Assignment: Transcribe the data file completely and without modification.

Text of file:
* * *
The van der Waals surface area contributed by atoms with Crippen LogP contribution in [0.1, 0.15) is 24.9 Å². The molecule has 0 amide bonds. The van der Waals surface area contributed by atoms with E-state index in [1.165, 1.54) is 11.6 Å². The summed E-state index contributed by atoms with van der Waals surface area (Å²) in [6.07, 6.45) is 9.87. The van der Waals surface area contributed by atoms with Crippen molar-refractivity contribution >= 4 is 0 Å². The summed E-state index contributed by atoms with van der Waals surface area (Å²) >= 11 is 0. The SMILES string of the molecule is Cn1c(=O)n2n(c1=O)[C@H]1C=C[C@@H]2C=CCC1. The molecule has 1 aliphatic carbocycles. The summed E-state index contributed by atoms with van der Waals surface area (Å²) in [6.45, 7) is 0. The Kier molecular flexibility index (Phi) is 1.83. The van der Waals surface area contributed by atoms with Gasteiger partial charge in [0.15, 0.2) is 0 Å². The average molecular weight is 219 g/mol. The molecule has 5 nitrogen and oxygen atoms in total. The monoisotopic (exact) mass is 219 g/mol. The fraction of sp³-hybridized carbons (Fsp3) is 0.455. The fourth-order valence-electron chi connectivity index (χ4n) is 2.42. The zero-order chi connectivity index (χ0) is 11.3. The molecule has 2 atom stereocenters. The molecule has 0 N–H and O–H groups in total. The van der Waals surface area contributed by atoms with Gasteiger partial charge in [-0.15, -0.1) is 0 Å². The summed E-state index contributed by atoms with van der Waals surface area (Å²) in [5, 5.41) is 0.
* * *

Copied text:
The van der Waals surface area contributed by atoms with Crippen LogP contribution in [0.1, 0.15) is 24.9 Å². The molecule has 0 amide bonds. The van der Waals surface area contributed by atoms with E-state index in [1.165, 1.54) is 11.6 Å². The summed E-state index contributed by atoms with van der Waals surface area (Å²) in [6.07, 6.45) is 9.87. The van der Waals surface area contributed by atoms with Crippen molar-refractivity contribution >= 4 is 0 Å². The summed E-state index contributed by atoms with van der Waals surface area (Å²) >= 11 is 0. The SMILES string of the molecule is Cn1c(=O)n2n(c1=O)[C@H]1C=C[C@@H]2C=CCC1. The molecule has 1 aliphatic carbocycles. The summed E-state index contributed by atoms with van der Waals surface area (Å²) in [6.45, 7) is 0. The Kier molecular flexibility index (Phi) is 1.83. The van der Waals surface area contributed by atoms with Gasteiger partial charge in [0.15, 0.2) is 0 Å². The average molecular weight is 219 g/mol. The molecule has 5 nitrogen and oxygen atoms in total. The monoisotopic (exact) mass is 219 g/mol. The fraction of sp³-hybridized carbons (Fsp3) is 0.455. The fourth-order valence-electron chi connectivity index (χ4n) is 2.42. The zero-order chi connectivity index (χ0) is 11.3. The molecule has 2 atom stereocenters. The molecule has 0 N–H and O–H groups in total. The van der Waals surface area contributed by atoms with Gasteiger partial charge in [-0.15, -0.1) is 0 Å². The summed E-state index contributed by atoms with van der Waals surface area (Å²) in [5, 5.41) is 0.